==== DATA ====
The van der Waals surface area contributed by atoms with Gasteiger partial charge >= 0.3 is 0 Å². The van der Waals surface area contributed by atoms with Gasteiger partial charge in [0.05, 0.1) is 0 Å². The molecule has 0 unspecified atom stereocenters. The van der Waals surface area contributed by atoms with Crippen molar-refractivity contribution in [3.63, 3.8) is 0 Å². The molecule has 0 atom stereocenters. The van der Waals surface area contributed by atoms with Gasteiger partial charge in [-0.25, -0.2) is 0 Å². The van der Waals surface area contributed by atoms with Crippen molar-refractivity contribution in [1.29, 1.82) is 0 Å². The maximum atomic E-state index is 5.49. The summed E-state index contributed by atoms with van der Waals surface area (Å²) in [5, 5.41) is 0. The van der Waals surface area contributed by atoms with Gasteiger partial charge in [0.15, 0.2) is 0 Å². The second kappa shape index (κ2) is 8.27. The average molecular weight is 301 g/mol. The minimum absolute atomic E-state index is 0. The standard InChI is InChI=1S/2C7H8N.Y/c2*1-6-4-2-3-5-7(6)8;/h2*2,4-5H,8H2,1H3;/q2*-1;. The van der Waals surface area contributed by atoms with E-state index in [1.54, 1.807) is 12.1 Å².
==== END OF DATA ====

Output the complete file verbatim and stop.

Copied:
The van der Waals surface area contributed by atoms with Gasteiger partial charge >= 0.3 is 0 Å². The van der Waals surface area contributed by atoms with Gasteiger partial charge in [0.05, 0.1) is 0 Å². The molecule has 0 unspecified atom stereocenters. The van der Waals surface area contributed by atoms with Crippen molar-refractivity contribution in [3.63, 3.8) is 0 Å². The molecule has 0 atom stereocenters. The van der Waals surface area contributed by atoms with Gasteiger partial charge in [-0.25, -0.2) is 0 Å². The van der Waals surface area contributed by atoms with Crippen molar-refractivity contribution in [1.29, 1.82) is 0 Å². The maximum atomic E-state index is 5.49. The summed E-state index contributed by atoms with van der Waals surface area (Å²) in [5, 5.41) is 0. The van der Waals surface area contributed by atoms with Gasteiger partial charge in [0.15, 0.2) is 0 Å². The second kappa shape index (κ2) is 8.27. The average molecular weight is 301 g/mol. The minimum absolute atomic E-state index is 0. The standard InChI is InChI=1S/2C7H8N.Y/c2*1-6-4-2-3-5-7(6)8;/h2*2,4-5H,8H2,1H3;/q2*-1;. The van der Waals surface area contributed by atoms with E-state index in [1.54, 1.807) is 12.1 Å².